Books to Get You Thinking

The recent financial crisis in Greece has once again brought the entire European Union into worldwide focus. A sizeable number of nations within the Eurozone are facing economic upheaval with low rates of growth, high unemployment particularly amongst younger age groups, and excessive levels of debt. However, it is the small island of Greece that is currently the epicenter of the crisis. With the current ratio of Greece’s debt to GDP a crushing 177 percent, there has been intense pressure to negotiate a bailout package for Greece to avert a major banking collapse and keep Greece a part of the Eurozone. It would be the country’s third bailout in the last five years. As a condition for further assistance, Greece was asked by its European creditors to implement a tighter budgetary policy, tax increases as well as an intensive overall oversight of the country by the European Union. What are the underlying causes of the crisis in Europe? What are the strategies and potential policy solutions that could help steer the nations in crisis out of their current economic woes? What does the future hold for the Eurozone? To understand the complexities and dynamics surrounding the economic crisis in Europe, readers can delve into the many fascinating books that the Mercer County Library System owns on this subject.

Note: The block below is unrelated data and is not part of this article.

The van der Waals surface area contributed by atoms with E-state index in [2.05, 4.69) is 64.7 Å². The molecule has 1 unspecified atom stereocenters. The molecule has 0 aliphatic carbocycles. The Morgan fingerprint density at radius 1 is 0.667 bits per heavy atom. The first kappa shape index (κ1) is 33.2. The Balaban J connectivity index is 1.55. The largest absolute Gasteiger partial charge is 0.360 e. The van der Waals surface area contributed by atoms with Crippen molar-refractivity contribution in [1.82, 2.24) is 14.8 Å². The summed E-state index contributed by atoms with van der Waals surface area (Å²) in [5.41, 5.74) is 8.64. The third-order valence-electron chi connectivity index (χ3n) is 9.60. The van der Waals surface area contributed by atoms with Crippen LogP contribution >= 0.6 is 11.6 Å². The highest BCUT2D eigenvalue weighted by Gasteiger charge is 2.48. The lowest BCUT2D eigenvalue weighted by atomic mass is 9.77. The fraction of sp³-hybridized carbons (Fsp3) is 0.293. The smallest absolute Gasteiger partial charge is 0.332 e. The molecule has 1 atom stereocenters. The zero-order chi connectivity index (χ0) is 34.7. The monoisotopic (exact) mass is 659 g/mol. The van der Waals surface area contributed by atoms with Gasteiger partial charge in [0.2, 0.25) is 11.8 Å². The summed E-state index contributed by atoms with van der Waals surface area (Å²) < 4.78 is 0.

Understanding Crisis in Greece: From Boom to Bust by Michael Mitsopoulos and Theodore Pelagidis
Understanding Crisis in Greece: From Boom to Bust by Michael Mitsopoulos and Theodore Pelagidis
Using a theoretical and empirical framework, the authors give a comprehensive portrait of the Greek economic and institutional system during the past fifteen years. The initial years following the launch of the euro saw a surge in economic growth in Greece largely driven by the competitive capital and credit markets and the boom in the tourism industry. Productivity increases followed investments in infrastructure and the deregulation of the telecommunications industry. Despite the strong performance, the initial surge was not sustainable due to a host of issues that resulted in lagging levels of competitiveness. The business environment was not conducive to growth, in large part as a result of excessive regulations of the market, high administrative costs, widespread corruption and the relatively poor performance of the public sector. The high levels of government expenditures failed to translate into jobs, and slower revenue growth meant rising ratios of debt. To ensure long term growth and a robust economy, it would be imperative to put in place strong institutions and governance that would remove the current dominance of entrenched interest groups in the political and socio economic structure, and replace it with an economy where profits flow from innovation-driven entrepreneurship in a competitive marketplace. As part of the financial package offered by the European Union, Greece was asked to implement structural reforms in the product, services and the labor markets along with cuts in expenditure, pension reform and steps to reign-in existing tax evasion that was rampant in the system.

The Euro Crisis and Its Aftermath by Jean Pisani-Ferry
The Euro Crisis and Its Aftermath by Jean Pisani-Ferry